The AA has predicted that a fifth of motorists will use the car less in the wake of the coronavirus lockdown.
With a similar proportion of people expected to use public transport less once life returns to normal, the motoring organisation says the travel restrictions could have long-term effects on British transport long after they are lifted.
Current government data suggests that traffic volumes have fallen by between 60 and 80 per cent since lockdown began and traffic mapping has shown dramatic changes in congestion in the UK's major cities.
The AA polled more than 20,000 people about how much they expect to travel after lockdown restrictions are lifted, as well as how they plan to get around, revealing potentially major changes to the way Britons travel.
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Just over a fifth (22 per cent) of motorists said they expected to drive less, while half (51 per cent) said they would drive as before. Just one per cent of drivers said they would drive more but the AA has predicted that some cities could see an increase in traffic as some people use public transport less.
A recent survey by transport analysts Systra found around 20 per cent of people planned to use public transport less, possibly due to concerns around social distancing. The AA said that in cities without stringent congestion and parking restrictions this could lead to an increase in car use in city centres.
However, it also pointed to many people’s intention to work from home as well as those who said they would walk or cycle more, which could both lead to a reduction in traffic. According to its poll, one in 10 drivers plans to work from home more, increasing to almost a quarter among 35-44-year-olds. More than a third also said they would walk, cycle or run more once restrictions are lifted.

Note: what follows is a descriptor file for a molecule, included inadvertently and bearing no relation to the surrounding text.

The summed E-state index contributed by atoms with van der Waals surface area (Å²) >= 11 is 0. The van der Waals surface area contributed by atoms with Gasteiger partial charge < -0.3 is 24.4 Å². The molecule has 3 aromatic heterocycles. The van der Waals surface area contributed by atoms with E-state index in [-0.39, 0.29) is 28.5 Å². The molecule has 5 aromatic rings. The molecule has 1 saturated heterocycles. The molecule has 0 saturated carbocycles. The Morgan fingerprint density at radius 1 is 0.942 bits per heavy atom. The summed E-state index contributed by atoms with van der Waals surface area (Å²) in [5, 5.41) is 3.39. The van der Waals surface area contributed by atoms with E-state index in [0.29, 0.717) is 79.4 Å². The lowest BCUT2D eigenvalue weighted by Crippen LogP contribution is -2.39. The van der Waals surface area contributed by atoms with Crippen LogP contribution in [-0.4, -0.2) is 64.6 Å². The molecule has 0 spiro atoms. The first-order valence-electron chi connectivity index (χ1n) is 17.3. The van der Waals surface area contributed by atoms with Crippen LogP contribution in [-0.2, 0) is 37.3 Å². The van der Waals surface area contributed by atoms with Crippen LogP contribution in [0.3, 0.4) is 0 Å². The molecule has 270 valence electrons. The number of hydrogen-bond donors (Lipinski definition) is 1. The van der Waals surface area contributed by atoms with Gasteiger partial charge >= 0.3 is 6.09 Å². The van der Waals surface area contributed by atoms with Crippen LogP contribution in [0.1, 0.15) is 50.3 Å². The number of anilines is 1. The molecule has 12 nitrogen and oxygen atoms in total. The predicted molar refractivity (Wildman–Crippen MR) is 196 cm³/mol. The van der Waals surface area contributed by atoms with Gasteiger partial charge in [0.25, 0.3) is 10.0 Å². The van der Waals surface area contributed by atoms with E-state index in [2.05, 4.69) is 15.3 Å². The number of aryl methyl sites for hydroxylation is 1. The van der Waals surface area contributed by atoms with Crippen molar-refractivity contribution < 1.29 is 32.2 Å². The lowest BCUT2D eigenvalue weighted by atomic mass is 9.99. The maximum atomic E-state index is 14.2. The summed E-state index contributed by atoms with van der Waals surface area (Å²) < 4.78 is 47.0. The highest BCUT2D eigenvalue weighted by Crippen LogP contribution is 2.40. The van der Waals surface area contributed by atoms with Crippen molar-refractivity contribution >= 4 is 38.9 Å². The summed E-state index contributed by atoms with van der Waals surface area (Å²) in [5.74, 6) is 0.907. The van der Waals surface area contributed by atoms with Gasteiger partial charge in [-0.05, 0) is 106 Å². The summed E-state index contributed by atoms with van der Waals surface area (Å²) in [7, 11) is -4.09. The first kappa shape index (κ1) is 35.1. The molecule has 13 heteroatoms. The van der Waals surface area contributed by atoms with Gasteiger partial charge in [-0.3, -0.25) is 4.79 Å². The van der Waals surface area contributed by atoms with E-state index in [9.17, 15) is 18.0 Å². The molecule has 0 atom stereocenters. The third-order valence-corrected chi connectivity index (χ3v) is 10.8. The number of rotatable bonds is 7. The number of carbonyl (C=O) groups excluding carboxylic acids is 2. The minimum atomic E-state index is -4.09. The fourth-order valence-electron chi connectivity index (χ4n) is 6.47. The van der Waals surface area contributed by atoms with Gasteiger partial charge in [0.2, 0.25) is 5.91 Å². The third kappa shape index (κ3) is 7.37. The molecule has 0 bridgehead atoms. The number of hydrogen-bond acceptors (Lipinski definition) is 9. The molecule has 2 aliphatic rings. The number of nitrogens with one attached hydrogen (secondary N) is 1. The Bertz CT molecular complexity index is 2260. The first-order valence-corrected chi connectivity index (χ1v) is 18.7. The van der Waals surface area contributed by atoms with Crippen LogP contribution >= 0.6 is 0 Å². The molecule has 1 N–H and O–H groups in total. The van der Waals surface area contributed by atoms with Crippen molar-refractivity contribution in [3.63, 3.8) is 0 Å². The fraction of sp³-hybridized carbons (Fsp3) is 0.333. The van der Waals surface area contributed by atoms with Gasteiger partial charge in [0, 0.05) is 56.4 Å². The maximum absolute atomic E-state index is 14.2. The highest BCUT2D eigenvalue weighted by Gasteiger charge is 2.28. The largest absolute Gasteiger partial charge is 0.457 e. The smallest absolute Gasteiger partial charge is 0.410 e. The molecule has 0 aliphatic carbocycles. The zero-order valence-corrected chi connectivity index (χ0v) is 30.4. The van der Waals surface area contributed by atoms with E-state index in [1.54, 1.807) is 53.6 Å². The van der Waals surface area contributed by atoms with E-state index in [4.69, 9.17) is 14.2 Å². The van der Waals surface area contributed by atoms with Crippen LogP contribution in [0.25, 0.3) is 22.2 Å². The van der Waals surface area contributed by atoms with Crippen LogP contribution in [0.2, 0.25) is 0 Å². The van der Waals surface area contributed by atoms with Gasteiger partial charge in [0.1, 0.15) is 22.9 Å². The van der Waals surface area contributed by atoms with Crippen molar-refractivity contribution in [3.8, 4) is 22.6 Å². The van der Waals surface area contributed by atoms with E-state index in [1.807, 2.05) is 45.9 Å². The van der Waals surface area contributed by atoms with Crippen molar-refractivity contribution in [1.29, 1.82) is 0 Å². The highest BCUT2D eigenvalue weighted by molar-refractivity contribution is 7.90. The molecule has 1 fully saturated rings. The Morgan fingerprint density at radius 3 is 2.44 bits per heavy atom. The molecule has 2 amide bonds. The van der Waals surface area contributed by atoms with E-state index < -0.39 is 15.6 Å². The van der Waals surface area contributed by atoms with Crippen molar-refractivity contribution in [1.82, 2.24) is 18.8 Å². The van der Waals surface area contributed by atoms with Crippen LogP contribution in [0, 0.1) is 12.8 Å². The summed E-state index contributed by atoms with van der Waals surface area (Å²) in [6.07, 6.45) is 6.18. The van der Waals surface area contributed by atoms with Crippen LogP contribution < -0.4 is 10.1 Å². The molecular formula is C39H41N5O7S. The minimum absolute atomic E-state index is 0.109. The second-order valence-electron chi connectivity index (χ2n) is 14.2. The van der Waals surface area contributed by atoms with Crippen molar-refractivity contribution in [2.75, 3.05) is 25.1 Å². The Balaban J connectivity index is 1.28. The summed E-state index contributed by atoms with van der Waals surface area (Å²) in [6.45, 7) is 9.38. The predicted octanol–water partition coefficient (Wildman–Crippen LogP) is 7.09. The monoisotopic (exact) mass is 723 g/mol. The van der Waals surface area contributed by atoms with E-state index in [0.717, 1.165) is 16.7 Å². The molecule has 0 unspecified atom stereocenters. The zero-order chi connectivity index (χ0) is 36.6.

Commenting, Edmund King OBE, AA president, said: "Potentially there could be major changes to the way we travel post-lockdown. Analysis suggests that one fifth might use public transport less in cities post-lockdown. Outside of London which has parking and congestion charging restrictions, we could see an increase in car use in other cities where people shun public transport for fear of the virus.
"However, this trend may be countered with a change in driving patterns by those who normally drive but have got used to leaving the car at home during lockdown. More than one in five say they will drive less after restrictions are lifted. It is also likely that at least one in ten will work from home more often.
“All in all, life will return and the increase in car use in some areas instead of public transport will be countered by others realising that they can use their cars less by working from home or even walking and cycling more.”
Mr King also predicted that the significant drop in traffic and related pollution could alter drivers’ attitudes towards car buying.
He said: "There will still be a demand for new and used cars but people may just use them slightly less which will reduce congestion and bring environmental benefits.
"Life after lockdown will be different. Some will shun public transport, others will drive less, more will cycle and walk, working from home will continue for many. Some drivers who have appreciated lower traffic noise, fewer and shorter journeys, may be prompted finally to buy an electric vehicle."